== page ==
To reiterate, without Composer, you can still run the standard implementation of Horizon VDI but will not be able to take advantage of the advanced cloning technology found with linked and instant clones.
Horizon View Security Server ^
The Horizon Security Server serves the purpose of allowing external users coming from the Internet or other untrusted networks to access the internal Horizon network. It seems to be more of a legacy technology for allowing external access, as the Unified Access Gateway (formerly Access Point) is preferable. The Horizon Security Server is a Windows Server that typically sits in the DMZ network and has firewall rules that allow communication with the internal Horizon Infrastructure.
Horizon Unified Access Gateway ^
The Horizon Unified Access Gateway (formerly Access Point) is a Linux appliance that allows connections from external clients on the Internet to access the internal Horizon infrastructure. The newer Unified Access Gateway is a more streamlined approach to setting up external access, as there is no requirement to pair internal Connection Servers. Additionally, Blast Extreme Adaptive Transport (BEAT) starting in Horizon 7.1 and newer releases only works with the Unified Access Gateway as opposed to Security Server. It can also be preferable not to seat a Windows Server in the DMZ in the case of the Security Server as opposed to the Unified Access Gateway.
Horizon View Persona Management ^
If organizations are not using Horizon View Enterprise version, View Persona Management handles user profile management. Persona Management preserves user profile data and synchronizes with a remote profile repository. It is very efficient in its operation in that it only downloads the files required for login. When requested files are needed, it pulls the files from the stored user persona. The performance is much better than using Windows roaming profiles.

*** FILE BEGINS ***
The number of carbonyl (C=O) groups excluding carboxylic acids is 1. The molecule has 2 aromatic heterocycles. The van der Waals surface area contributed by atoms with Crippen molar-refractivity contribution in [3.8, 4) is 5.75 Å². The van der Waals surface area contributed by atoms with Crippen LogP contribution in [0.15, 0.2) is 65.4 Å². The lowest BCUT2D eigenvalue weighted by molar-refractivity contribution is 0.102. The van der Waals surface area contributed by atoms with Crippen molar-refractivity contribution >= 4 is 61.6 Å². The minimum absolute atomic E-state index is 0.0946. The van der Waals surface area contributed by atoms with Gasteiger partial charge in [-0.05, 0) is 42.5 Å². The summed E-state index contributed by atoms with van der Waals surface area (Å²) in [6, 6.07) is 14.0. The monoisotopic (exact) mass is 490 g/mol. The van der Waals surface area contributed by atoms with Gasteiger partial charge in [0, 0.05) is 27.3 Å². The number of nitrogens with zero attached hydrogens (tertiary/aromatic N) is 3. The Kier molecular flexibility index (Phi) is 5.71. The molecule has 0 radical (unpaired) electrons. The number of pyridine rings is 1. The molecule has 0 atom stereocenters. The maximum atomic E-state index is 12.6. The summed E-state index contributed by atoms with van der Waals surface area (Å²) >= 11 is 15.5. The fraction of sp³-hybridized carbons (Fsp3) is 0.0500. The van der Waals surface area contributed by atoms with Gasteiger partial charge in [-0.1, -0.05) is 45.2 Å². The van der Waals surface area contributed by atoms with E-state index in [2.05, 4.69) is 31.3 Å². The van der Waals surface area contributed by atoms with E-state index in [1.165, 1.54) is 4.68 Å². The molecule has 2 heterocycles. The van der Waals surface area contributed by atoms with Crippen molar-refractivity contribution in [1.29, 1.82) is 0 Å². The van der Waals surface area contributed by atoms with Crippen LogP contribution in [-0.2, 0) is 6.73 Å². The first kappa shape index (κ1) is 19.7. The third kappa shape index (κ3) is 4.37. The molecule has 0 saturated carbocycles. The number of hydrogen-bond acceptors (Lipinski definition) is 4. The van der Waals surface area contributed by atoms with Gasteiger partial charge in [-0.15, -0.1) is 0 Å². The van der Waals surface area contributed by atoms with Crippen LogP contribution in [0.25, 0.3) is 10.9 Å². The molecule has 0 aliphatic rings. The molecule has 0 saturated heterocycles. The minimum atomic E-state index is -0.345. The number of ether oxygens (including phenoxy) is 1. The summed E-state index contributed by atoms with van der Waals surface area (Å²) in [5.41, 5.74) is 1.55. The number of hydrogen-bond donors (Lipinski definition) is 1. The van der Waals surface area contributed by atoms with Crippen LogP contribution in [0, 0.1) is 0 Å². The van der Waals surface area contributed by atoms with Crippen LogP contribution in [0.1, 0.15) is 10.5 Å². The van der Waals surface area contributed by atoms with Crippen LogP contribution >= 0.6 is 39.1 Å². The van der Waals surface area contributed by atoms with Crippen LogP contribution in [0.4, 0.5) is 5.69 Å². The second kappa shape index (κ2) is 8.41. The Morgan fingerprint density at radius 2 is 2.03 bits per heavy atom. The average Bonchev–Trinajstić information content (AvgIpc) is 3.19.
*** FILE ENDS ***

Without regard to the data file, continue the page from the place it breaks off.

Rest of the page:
Horizon View User Environment Management ^
The Horizon View User Environment Manager (UEM) is VMware's more powerful offering that manages personalization and policy configuration across virtual, physical, and cloud-based Windows desktop environments. This component allows you to manage user profile data in the Horizon environment. UEM is only available for those using Horizon View Advanced.
VMware Horizon ThinApp ^
The Horizon ThinApp allows for virtualizing applications. This is an extremely slick way of being able to run applications without having to install them in the traditional sense. Also, you can update applications provisioned with ThinApp on the fly or replace them, and so on.
Horizon View Agent ^
The Horizon View Agent is installed within the virtual machine guest operating system, a physical, or a terminal server. It allows those clients to interact with and be managed by Horizon View. The Horizon Agent installation is required for Horizon to deliver the resource as a VDI resource. Additionally, the Horizon Agent provides the functionality for virtual printing, USB support, and single sign-on (SSO).
VMware Horizon View VDI is a powerful means to implement virtual desktop infrastructure. It includes various components that each serve out part of the infrastructure's functionality. Some of the more prominent functionality includes external access, user allocation, resource provisioning, fast cloning capabilities, user profile management, and application virtualization. By building on top of the VMware vSphere architecture including ESXi server and vCenter Server, organizations are not only able to virtualize server resources but also create a powerful desktop virtualization platform.
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In my next post I will cover VMware Horizon View Connection Server.